Non-inclusion of the US States: A significant stumbling block has been raised that the US states are not covered by the agreement and therefore procurement will not opened up. This mean we could be at a disadvantage as our markets are opened up but not to the same extent in the US. This is important because significant procurement spend in the US is at the State level.
A number of worries similar to our own have been raised by other member states and these have to be reflected to secure agreement and taken on board by the new Trade Commissioner.
So, the TIIP is a trade deal as is the one the EU has just signed with Canada, Korea and Columbia. It’s also the same as the negotiations with India and other nations, but Labour will not support it at UK or EU level if ISDS is included and if the general exemption for public services is not included.
I hope this is helpful and outlines our position with regard to TTIP.
Kate Green MP
Labour Member of Parliament for Stretford and Urmston
Parliamentary office tel:
020 7219 7162
Constituency office tel:
0161 749 9120
If you have a response from your MP on TTIP, please email it to stopTTIP.MCR@ gmail.com. Thanks!
MARK HUNTER MP
Dear Mr _____
Many thanks for contacting me regarding the Transatlantic Trade and Investment Partnership (TTIP) debate which took place In Parliament yesterday. After a largely well-informed and consensual debate, no vote took place. I fully agree that this important issue should be subject to close scrutiny in the UK Parliament: transparency on such matters is always important.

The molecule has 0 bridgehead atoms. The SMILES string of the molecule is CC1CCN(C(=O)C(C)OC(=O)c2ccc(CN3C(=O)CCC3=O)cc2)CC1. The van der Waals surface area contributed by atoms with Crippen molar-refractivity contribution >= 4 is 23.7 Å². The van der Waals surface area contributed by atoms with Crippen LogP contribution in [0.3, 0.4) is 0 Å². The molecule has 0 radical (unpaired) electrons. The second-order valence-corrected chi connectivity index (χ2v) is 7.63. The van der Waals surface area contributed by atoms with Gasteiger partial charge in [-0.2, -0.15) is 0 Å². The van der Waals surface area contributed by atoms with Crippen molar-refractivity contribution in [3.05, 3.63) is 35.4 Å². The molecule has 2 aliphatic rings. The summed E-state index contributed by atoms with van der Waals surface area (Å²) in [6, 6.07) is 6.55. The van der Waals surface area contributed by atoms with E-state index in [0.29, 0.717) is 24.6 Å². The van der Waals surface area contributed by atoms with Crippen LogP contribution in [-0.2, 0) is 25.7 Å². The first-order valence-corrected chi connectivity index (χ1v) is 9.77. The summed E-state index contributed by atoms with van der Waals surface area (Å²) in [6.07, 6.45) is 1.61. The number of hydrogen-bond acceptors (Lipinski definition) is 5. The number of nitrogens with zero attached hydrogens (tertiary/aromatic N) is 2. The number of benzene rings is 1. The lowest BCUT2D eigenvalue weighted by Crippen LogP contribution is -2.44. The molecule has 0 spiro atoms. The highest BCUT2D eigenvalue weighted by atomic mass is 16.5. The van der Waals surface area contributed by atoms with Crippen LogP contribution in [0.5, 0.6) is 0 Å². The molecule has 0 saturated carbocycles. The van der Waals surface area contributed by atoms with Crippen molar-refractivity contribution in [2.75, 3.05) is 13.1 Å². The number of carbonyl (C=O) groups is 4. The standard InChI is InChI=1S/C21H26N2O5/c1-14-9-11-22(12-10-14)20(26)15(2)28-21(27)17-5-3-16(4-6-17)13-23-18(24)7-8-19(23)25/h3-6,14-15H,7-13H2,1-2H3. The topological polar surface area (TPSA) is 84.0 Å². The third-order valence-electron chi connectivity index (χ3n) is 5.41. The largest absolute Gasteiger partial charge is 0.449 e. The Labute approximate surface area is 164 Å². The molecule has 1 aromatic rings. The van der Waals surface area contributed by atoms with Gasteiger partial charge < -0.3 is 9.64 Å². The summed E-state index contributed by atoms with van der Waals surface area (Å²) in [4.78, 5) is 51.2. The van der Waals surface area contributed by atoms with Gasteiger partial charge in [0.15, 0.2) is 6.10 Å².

On balance, Liberal Democrats support the TTIP negotiations, which could be a once in a generation opportunity for the UK. Indeed, it is our party policy — agreed at Spring Conference last year – to ensure the success of TTIP and to pursue global and bilateral trade agreements.
TTIP is being designed to bring significant benefits to individuals and benefits by removing as many unnecessary barriers as possible, much in the same way as the EU Single Market has done over the past few decades.
First and foremost, it is important to realise that no trade or investment agreement has ever been negotiated by publishing in advance every piece of negotiating text to the general public and to do so would make any negotiation with other parties impossible. However, its important that the TTIP negotiations are as open as possible and that people get the chance to raise their concerns. The next formal negotiating round is about to get underway with even greater emphasis on transparency and scrutiny. The EU Trade Commissioner is making public more EU negotiating documents already available to MEPS and is classifying fewer documents as ‘restricted’.
MPs here in the UK have submitted many Parliamentary Questions about TTIP and there
have been two separate backbench business debates specifically on it. There has been a
House of Lords EU Committee Report on TTIP, as well as a House of Commons Scrutiny
Committee session which questioned the Minister responsible. TTIP was discussed in the
debate on the National Health Service Bill in November and the BIS Select Committee is
currently undertaking an inquiry into TTIP.
Constituency Office: Hillson House. 3 Gillbent Road, Cheadle Hulme,Cheadle, SK8 7LE
Tel: 0161 486 1359
Westminster Oﬁﬁce: Tel: 020 7219 3889
If you have any letters from MPs please send your responses to stopTTIP.MCR@ gmail.com so we can add these to our website. Thanks!
Standards in Multiple Authorities: revisiting the transatlantic divide
A Manchester Jean Monet Centre of Excellence seminar on the current trade negotiations between the EU and the USA.
2-3pm, 12th November at 2.2
Roscoe Building 2.2, University of Manchester
Speaker: Dr. Jean-Christophe Graz from the University of Lausanne